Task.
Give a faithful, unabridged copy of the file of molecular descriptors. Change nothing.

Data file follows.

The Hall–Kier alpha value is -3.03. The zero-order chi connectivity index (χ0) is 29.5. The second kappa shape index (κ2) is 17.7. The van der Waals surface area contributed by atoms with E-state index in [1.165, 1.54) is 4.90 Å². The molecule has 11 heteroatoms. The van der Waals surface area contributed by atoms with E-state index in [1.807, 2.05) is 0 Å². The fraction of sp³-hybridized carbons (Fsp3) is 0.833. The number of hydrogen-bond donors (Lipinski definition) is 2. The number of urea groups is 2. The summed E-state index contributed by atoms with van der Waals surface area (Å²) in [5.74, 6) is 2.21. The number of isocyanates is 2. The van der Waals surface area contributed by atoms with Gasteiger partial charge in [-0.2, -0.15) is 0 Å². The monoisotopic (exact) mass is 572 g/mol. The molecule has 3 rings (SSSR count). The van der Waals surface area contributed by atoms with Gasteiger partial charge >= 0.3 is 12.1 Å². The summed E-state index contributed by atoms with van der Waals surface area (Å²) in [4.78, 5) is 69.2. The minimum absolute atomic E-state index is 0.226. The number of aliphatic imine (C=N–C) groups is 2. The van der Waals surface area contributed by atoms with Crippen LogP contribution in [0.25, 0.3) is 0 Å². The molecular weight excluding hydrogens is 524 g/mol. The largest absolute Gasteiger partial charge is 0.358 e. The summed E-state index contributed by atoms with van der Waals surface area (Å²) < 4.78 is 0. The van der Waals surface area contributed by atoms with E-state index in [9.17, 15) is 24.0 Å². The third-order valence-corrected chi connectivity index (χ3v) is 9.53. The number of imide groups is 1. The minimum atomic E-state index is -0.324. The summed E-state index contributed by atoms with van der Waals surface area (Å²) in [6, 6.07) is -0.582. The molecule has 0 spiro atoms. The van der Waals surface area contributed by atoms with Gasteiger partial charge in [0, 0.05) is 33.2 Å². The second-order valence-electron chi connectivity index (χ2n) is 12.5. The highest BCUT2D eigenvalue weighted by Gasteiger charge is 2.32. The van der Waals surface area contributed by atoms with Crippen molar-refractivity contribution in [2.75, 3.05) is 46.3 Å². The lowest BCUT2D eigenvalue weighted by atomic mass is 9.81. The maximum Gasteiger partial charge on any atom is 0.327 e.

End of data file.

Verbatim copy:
The Hall–Kier alpha value is -3.03. The zero-order chi connectivity index (χ0) is 29.5. The second kappa shape index (κ2) is 17.7. The van der Waals surface area contributed by atoms with E-state index in [1.165, 1.54) is 4.90 Å². The molecule has 11 heteroatoms. The van der Waals surface area contributed by atoms with E-state index in [1.807, 2.05) is 0 Å². The fraction of sp³-hybridized carbons (Fsp3) is 0.833. The number of hydrogen-bond donors (Lipinski definition) is 2. The number of urea groups is 2. The summed E-state index contributed by atoms with van der Waals surface area (Å²) in [5.74, 6) is 2.21. The number of isocyanates is 2. The van der Waals surface area contributed by atoms with Gasteiger partial charge in [-0.2, -0.15) is 0 Å². The monoisotopic (exact) mass is 572 g/mol. The molecule has 3 rings (SSSR count). The van der Waals surface area contributed by atoms with Gasteiger partial charge >= 0.3 is 12.1 Å². The summed E-state index contributed by atoms with van der Waals surface area (Å²) in [4.78, 5) is 69.2. The minimum absolute atomic E-state index is 0.226. The number of aliphatic imine (C=N–C) groups is 2. The van der Waals surface area contributed by atoms with Crippen LogP contribution in [0.25, 0.3) is 0 Å². The molecular weight excluding hydrogens is 524 g/mol. The largest absolute Gasteiger partial charge is 0.358 e. The summed E-state index contributed by atoms with van der Waals surface area (Å²) < 4.78 is 0. The van der Waals surface area contributed by atoms with E-state index in [9.17, 15) is 24.0 Å². The third-order valence-corrected chi connectivity index (χ3v) is 9.53. The number of imide groups is 1. The minimum atomic E-state index is -0.324. The summed E-state index contributed by atoms with van der Waals surface area (Å²) in [6, 6.07) is -0.582. The molecule has 0 spiro atoms. The van der Waals surface area contributed by atoms with Gasteiger partial charge in [0, 0.05) is 33.2 Å². The second-order valence-electron chi connectivity index (χ2n) is 12.5. The highest BCUT2D eigenvalue weighted by Gasteiger charge is 2.32. The van der Waals surface area contributed by atoms with Crippen molar-refractivity contribution in [2.75, 3.05) is 46.3 Å². The lowest BCUT2D eigenvalue weighted by atomic mass is 9.81. The maximum Gasteiger partial charge on any atom is 0.327 e.